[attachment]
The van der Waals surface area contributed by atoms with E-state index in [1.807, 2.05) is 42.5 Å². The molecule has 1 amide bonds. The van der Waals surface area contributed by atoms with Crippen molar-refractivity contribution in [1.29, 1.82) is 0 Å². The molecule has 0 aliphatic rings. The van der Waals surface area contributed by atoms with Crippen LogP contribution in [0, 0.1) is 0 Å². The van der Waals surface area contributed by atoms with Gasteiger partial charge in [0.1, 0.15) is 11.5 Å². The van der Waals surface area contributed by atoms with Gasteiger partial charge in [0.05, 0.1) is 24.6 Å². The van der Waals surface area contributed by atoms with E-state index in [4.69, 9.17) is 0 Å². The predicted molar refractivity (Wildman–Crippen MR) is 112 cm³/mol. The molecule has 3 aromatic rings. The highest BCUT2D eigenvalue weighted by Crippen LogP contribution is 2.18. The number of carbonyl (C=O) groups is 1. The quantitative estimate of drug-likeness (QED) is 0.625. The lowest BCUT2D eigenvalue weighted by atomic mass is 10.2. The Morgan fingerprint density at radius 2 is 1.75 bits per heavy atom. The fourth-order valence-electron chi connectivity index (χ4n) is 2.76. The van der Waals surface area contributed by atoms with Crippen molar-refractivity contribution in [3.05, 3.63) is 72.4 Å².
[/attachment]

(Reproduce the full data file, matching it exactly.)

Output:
The van der Waals surface area contributed by atoms with E-state index in [1.807, 2.05) is 42.5 Å². The molecule has 1 amide bonds. The van der Waals surface area contributed by atoms with Crippen molar-refractivity contribution in [1.29, 1.82) is 0 Å². The molecule has 0 aliphatic rings. The van der Waals surface area contributed by atoms with Crippen LogP contribution in [0, 0.1) is 0 Å². The van der Waals surface area contributed by atoms with Gasteiger partial charge in [0.1, 0.15) is 11.5 Å². The van der Waals surface area contributed by atoms with Gasteiger partial charge in [0.05, 0.1) is 24.6 Å². The van der Waals surface area contributed by atoms with E-state index in [4.69, 9.17) is 0 Å². The predicted molar refractivity (Wildman–Crippen MR) is 112 cm³/mol. The molecule has 3 aromatic rings. The highest BCUT2D eigenvalue weighted by Crippen LogP contribution is 2.18. The number of carbonyl (C=O) groups is 1. The quantitative estimate of drug-likeness (QED) is 0.625. The lowest BCUT2D eigenvalue weighted by atomic mass is 10.2. The Morgan fingerprint density at radius 2 is 1.75 bits per heavy atom. The fourth-order valence-electron chi connectivity index (χ4n) is 2.76. The van der Waals surface area contributed by atoms with Crippen molar-refractivity contribution in [3.05, 3.63) is 72.4 Å².